Nobody would deny that the Internet is a wonderful resource, whether it’s for information, entertainment or communication. But in recent years, most specifically, film and music companies as well as the actors/actresses and musicians themselves have been faced with decreasing sales largely down to illegal downloads and piracy.
SOPA, or the Stop Online Piracy Act, is a bill (proposed law) that was introduced into America last October. In recent news, a university student from Great Britain is facing possible extradition to the USA on charges of breaching American copyright laws by providing external links to illegal film and television downloads, therefore bringing the term SOPA into light.
The main ‘point’ of this bill is to prevent or, if it comes to it, bring to justice those who have enabled access to and provided pirated and illegal online content that infringes copyright law. SOPA applies to downloads, streaming (a term which refers to the deliverance of live audio/visual playing where no data is downloaded onto the computer in use) and to any copyrighted ‘intellectual property’ (anything designed or created by a person or persons, from music and film to inventions and theories) and ‘counterfeit goods’ (imitation consumer products).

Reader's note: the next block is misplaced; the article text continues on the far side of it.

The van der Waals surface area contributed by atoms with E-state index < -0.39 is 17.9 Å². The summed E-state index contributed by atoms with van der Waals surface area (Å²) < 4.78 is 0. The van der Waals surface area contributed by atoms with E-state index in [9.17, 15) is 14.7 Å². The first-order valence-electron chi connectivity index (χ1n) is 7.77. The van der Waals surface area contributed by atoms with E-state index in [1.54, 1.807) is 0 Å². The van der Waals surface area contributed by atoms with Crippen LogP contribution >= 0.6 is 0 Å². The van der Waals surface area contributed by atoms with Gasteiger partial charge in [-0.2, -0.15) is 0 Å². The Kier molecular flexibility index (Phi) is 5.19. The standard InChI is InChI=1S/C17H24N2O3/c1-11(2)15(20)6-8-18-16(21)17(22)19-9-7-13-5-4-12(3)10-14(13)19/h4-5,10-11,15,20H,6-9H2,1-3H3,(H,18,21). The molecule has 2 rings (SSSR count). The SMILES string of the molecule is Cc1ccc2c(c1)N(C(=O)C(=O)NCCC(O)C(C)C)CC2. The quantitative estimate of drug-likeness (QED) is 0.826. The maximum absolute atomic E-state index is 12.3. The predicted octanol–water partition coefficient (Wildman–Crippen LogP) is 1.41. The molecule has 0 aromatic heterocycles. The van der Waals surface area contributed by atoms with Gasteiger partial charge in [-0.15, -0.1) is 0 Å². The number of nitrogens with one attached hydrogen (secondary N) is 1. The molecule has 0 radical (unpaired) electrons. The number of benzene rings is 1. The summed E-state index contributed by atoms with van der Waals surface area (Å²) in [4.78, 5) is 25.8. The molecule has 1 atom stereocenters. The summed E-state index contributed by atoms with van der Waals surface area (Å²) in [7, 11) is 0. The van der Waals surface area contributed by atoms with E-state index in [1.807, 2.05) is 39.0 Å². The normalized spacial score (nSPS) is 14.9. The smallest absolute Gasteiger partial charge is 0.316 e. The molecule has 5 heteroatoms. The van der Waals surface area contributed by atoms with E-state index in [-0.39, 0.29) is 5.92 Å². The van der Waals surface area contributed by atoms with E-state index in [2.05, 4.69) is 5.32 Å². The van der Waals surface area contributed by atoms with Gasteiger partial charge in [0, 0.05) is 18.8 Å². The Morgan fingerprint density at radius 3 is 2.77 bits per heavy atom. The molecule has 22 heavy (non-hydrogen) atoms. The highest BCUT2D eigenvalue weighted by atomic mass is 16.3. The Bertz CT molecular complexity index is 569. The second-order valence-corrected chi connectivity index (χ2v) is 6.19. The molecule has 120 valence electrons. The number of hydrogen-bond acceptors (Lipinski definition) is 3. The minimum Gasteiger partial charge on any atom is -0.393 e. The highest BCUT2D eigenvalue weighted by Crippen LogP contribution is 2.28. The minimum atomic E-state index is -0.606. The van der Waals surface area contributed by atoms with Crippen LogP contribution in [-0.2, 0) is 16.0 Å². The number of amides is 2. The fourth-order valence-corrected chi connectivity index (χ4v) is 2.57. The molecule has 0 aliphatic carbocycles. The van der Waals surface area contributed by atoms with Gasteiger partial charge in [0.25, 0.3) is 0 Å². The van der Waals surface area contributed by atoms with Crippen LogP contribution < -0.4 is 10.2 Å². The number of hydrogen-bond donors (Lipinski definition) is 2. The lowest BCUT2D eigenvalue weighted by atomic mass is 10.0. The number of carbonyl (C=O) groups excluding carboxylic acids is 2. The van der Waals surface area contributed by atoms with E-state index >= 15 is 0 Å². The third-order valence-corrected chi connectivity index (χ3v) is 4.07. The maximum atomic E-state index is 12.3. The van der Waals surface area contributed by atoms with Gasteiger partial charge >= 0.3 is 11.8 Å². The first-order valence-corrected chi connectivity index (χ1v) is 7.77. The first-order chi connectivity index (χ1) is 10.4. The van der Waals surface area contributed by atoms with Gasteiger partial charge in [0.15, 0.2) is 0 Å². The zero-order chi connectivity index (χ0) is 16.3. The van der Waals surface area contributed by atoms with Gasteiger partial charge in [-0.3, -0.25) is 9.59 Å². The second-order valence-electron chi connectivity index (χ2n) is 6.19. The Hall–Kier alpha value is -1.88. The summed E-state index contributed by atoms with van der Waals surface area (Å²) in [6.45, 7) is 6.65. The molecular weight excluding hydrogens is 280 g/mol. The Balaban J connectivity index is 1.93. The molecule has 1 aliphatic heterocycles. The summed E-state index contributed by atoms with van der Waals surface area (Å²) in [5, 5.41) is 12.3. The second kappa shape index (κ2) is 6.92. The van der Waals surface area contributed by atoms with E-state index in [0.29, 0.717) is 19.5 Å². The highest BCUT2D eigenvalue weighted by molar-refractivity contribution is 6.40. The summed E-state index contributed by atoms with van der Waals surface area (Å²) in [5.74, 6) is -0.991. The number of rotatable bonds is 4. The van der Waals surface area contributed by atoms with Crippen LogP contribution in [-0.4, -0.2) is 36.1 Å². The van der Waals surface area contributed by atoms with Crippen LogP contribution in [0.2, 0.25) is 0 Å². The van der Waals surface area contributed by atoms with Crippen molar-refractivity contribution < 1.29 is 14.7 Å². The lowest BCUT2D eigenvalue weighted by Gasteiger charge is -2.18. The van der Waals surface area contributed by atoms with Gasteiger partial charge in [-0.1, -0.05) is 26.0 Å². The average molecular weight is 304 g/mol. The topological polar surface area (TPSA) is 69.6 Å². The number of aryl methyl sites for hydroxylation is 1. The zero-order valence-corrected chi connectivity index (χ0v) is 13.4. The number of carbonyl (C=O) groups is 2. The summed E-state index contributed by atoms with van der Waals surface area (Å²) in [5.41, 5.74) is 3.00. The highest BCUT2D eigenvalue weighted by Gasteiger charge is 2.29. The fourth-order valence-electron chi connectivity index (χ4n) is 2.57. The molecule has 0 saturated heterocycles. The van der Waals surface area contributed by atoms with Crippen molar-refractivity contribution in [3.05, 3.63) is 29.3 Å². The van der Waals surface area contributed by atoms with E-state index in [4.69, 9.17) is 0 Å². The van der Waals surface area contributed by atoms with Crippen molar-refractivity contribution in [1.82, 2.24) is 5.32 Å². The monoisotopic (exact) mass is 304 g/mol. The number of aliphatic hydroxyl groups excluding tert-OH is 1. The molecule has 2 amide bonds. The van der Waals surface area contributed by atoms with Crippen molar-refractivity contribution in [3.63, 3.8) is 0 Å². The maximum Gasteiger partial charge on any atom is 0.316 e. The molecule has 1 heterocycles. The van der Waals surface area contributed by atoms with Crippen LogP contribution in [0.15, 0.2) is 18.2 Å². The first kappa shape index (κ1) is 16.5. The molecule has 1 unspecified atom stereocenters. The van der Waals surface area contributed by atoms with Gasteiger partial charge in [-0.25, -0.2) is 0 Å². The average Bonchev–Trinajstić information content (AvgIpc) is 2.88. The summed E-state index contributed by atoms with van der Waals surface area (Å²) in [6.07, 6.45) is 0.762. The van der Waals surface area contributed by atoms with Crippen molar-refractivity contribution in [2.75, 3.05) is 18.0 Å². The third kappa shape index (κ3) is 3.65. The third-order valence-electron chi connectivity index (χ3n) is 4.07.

But there are opponents to this bill. Some industry experts believe that censoring all access to all of the above could permanently damage the overall online community. Social media especially (Facebook, Twitter, blogs etc) are all largely based on the sharing of ideas, attitudes and freedom of speech which could potentially breach SOPA legislation.
On a much more fearful level, opponents believe that should SOPA become a law, that it will start an international censorship of the web, such as what we already see in China and other Asian countries where there is highly restricted access to Internet content. Many high profile websites have declared their opposition to SOPA, including Amazon, Yahoo, Paypal and AOL, with some of these and other websites committed to demonstrating against such a law through an ‘online blackout’ on January 18th 2012.
Some say that SOPA is nothing to worry about – I’d say we should be very worried.
- SOPA vs. PIPA: Anti-piracy bills, uproar explained (digitaltrends.com)
- SOPA / PIPA Blackout (secondmode.wordpress.com)
- Opponent says SOPA may be stalled in Congress (macworld.com)
- Let’s bury SOPA and PIPA (piedtype.com)